Charles Willson Peale (1741-1827), Adrian Lamb
after Benjamin West (c.1768).
Maryland Commission on Artistic Property [MSA SC 1545-1032].
Charles Willson Peale, well-known American
portraitist, was born in Queen Anne's County, Maryland in 1741.
He arrived in Annapolis at the age of nine as an apprentice to a local saddler. As a youth, Peale taught himself
to paint by observing the techniques of portraitist John Hesselius. He also acquainted himself with the work
of John Singleton Copley on a visit to Boston, after which Peale won the patronage of the Annapolis gentry.
A number of Peale's Annapolis patrons financed his 1767 trip to London to study with renowned painter
Benjamin West. While learning from West in London, Peale completed two full-length portraits of William Pitt,
one of which he presented to the new State House in Annapolis "as a tribute of Gratitude." Returning to
America in 1769, Peale lived in Annapolis until 1775, and during those six years, he traveled throughout
the Middle Colonies painting numerous portraits of colonial leaders.
In 1775, Peale moved to Philadelphia where,
as an enthusiastic patriot, he joined the city militia as a private.
A man "determined to do his utmost in the common cause of America," Peale to the rank of first lieutenant,
and accompanied his unit to the front in December of 1776. He crossed the Delaware River from Trenton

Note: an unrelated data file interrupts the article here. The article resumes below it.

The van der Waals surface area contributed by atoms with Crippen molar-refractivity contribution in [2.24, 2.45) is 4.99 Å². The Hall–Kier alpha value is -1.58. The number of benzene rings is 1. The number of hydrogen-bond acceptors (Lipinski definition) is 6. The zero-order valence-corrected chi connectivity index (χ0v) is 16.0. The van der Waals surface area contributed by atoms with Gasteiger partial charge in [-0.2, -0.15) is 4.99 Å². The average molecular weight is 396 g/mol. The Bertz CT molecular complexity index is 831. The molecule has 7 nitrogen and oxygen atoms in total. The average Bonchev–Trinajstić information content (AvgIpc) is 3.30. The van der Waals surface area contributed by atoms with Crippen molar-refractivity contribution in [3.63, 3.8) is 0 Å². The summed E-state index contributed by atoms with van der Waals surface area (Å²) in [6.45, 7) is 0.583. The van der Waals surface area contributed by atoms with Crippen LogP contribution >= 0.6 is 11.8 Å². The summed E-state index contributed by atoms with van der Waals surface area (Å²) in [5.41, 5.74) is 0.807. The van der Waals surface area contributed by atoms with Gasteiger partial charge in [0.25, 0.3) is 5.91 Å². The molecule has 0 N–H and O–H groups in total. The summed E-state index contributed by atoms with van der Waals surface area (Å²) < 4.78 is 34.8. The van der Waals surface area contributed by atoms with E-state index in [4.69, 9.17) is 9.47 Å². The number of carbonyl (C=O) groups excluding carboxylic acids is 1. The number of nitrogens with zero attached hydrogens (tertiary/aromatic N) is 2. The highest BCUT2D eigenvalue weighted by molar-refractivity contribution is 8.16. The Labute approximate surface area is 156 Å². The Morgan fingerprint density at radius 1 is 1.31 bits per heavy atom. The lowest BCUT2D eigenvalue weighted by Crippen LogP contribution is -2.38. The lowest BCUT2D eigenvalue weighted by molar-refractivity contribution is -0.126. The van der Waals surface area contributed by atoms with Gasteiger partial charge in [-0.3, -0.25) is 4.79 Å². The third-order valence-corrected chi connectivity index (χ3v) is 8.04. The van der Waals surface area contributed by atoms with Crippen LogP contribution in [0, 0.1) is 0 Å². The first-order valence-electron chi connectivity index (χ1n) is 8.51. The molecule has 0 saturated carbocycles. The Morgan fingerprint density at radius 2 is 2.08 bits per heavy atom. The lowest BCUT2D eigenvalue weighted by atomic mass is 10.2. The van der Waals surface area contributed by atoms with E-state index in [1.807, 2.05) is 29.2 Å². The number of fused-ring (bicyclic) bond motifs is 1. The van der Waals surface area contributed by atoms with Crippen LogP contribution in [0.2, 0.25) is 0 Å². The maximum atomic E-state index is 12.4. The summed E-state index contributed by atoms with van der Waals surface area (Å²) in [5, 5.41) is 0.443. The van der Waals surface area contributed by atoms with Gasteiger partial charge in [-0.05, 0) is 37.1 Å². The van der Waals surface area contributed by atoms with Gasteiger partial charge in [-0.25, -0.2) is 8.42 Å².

into Pennsylvania just as the remnants of Washington's army arrived on the river bank, and later described
their crossing as "the most hellish scene I have ever beheld."
Back in Philadelphia, Peale served on a
number of revolutionary committees as well as the
General Assembly of Pennsylvania. In 1802, he made a deliberate effort to provide a pictorial record
of the Revolution for future generations. To this end, Peale established a museum at Independence Hall
to display the portraits he had painted throughout the war.
Although Peale continued to paint, his
later years were dominated by a growing interest in natural history
and science. Ingenious exhibits of stuffed animals and birds (as well as the reconstructed skeleton of a
mammouth that Peale himself unearthed) shared the spaces at Peale's museum with his renderings of
American heroes and other notables.
A true "universal man" who plunged with
equal enthusiasm into taxidermy, "moving pictures,"
making false teeth and designing mechanical farm equipment, Charles Willson Peale is best
remembered as the "Artist of the American Revolution." He was the patriarch of what became an
extraordinary family of American painters which included his children Raphaelle (1774-1825),
Rembrandt (1778-1860), Rubens (1784-1865), Titian Ramsay (1799-1885), with niece
Sarah Miriam Peale (1800-1885), and nephew Charles Peale Polk (1767-1866).
The Maryland Commission on Artistic Property
collection of state-owned artwork includes
eleven portraits by Charles Willson Peale.
Among them are
Washington, Lafayette and Tilghman at
and George Washington.
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